A problem that a lot of us have when trying to build links is our tendency to try and learn more, read one more article on link building, find that one magical link building technique that will net us some high quality links, etc. How about this – pick a strategy and hit it hard. I’m not going to sit here lying to you, because I have had this problem. I love reading about SEO & Link Building, and I’m always searching for another article about a new tactic or something I haven’t heard of yet. Sometimes this curiosity can hurt you, because you end up losing time trying to find something that isn’t there when you could be trying some of the other tactics you’ve heard of in the past.
You know what? Let’s pick a few very simple link building strategies and see what we can do. Yes, you’ve heard of them before, but just because you have heard of them doesn’t mean they don’t work.
Yes, it does work. No, it’s not what it used to be, but put some time into it and you’ll get results. I’d usually recommend this for the smaller websites or sites that struggle getting links (i.e. boring niche or eCommerce).
- Open an excel sheet (or Google spreadsheet if you don’t have Excel)
- Use search to find directory lists. I guarantee you that you will come across a few nice organized lists, including some directories you might of forgotten when doing directory submission in the past.
- Find more lists. Keep finding high quality lists, whether you just want to find the top 100 directories or if you’re going for a 4 digit number.
- Copy & paste all the directories into the first column of your excel sheet. Alphabetize & delete the duplicates (NOTE: for duplicates, they must be exactly alike, so make sure you format all your directories the same way. Ex. Make all sites directory.com, not http://www.directory.com, www.directory.com, directory.com/, etc.)
- Create a notepad format of all the information you need for submission so you can copy & paste easily.
Some people use auto-submission software, which I do not recommend because of potential penalties. Yes, I’ve heard of them working, but it’s better to be safe than sorry (cheesy, I know). If you don’t want to do it yourself, hire cheap labor – ex. A high school student or two willing to work for minimum wage.
Writing linkable content
How many times have you heard this one? Probably too many to count. You can go to conferences for creating content, read huge guides all over the web, or even books at your local libraries & bookstores, but they’ll all say the same thing. Here’s what you should do:
- Figure out which keywords you want to write about.
- Think of at least 10 topics for each keyword/subject. Yes, some of the content will overlap, but that’s ok.
- Now ask yourself some questions on the subject you’re writing about – if you were someone searching for information on your keyword, what kind of questions would you be asking? (Ex. For a huge niche keyword I wanted to rank for with my piece of content, I decided to name my article the exact keyword, then have different subtitles asking every question I could think of about the keyword.)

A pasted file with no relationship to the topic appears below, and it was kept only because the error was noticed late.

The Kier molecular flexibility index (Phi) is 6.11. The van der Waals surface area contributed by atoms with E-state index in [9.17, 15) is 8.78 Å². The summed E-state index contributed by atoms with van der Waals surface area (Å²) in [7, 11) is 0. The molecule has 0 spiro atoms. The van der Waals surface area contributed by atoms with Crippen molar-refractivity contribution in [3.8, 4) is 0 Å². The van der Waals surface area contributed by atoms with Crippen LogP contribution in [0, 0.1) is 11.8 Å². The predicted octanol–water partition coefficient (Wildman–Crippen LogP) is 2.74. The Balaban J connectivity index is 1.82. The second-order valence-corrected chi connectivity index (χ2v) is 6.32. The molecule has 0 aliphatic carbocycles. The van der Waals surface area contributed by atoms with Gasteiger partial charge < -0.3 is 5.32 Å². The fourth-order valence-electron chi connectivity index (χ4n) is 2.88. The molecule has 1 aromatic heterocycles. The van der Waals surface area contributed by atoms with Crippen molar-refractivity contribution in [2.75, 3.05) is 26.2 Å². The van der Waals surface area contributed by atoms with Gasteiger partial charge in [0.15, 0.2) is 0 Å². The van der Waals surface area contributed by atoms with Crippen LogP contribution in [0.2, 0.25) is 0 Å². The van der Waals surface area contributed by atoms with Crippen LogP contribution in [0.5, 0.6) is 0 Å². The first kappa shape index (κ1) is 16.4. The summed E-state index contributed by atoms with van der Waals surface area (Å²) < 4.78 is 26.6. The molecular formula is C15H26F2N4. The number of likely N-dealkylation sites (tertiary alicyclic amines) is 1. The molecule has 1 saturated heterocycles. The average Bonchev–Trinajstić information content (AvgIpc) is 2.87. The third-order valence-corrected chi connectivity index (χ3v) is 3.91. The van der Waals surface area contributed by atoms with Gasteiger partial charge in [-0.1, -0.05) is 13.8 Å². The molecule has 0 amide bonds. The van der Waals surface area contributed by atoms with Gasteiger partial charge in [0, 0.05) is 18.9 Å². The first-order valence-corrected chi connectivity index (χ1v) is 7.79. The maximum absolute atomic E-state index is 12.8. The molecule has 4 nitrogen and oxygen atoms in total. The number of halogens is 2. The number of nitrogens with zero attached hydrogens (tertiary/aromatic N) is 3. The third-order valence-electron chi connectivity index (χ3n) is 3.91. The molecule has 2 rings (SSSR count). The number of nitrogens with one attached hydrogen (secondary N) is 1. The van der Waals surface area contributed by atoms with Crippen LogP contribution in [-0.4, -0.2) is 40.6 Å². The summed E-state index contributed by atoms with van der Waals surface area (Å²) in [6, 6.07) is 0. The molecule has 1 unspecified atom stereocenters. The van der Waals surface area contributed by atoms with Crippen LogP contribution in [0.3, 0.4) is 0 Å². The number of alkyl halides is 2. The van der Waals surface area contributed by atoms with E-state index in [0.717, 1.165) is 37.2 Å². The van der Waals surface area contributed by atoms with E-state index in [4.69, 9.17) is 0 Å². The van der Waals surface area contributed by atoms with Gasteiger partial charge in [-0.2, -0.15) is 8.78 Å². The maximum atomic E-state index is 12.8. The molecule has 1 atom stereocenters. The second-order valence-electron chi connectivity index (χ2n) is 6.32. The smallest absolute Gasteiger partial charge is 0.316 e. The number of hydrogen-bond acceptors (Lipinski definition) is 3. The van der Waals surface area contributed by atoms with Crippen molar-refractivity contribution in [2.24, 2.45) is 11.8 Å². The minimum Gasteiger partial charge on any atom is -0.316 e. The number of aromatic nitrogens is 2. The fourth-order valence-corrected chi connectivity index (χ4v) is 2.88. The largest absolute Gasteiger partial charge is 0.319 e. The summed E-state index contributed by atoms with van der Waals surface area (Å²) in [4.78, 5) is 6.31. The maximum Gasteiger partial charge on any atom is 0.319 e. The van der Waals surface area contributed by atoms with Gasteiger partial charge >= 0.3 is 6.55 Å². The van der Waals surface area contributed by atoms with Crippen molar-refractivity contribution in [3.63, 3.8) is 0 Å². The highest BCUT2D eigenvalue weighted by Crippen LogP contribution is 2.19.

- Edit. Review. Add some more information to it, and then start again. Maybe ask a friend or two, someone else in your company, or whoever you can find helpful. If you really want to have linkable content, you need to be able to constructive criticism and be able to make changes.
- Make a plan. You’re making this content so you can build links, right?
- Create a custom bit.ly URL shortener that you will be posting on your social media accounts (ex. Bit.ly/your-keyword-here)
- Turn the article into a 4-500 word blog post, with a “read more” feature at the bottom leading to the article (If you’re posting the content on your blog, you might not need to do this, or you can try some variation of it)
- Contact people in your niche about your new piece of content, let them know that you’d appreciate links to it (consider a free giveaway to those who link to you).
- Make sure you contact everyone who links to you and show your appreciation – you could even comment on their blogs too. This encourages linking in the future.
- See where other similar competitive content got links from, and contact those webmasters of linking too. If you’d like, find broken links on those pages and ask the webmaster to remove the broken link and insert your link.
- Link out to sites you want links to using future blog posts (or previous ones), and once you do so tell the webmasters you are linking to them, and you’d appreciate a link to your new piece of content.
Unfortunately for some niches (including one of my client’s) are extremely boring and hard to drive links to their content, so most of the link building for this will be manual – you’ll have to contact webmasters for links. Remember – social media can be great for building links if you know what to do with it. Try offering the piece of content as a PDF, and to get the PDF you have to tweet about it (paywithatweet.com). Get creative to get the word out!
I just gave you two examples of how to use 2 of the most common link building practices to build links. Yes, they will work, but only if you put the time and effort into each. Coming from a link builder, I can say this truthfully: You’re not going to come across some magical link building strategy that will change the game. There are numerous techniques (check out my complete list for more) that are available for you to attempt, but until you put in the time and effort on each, you won’t get the results you’re looking for.
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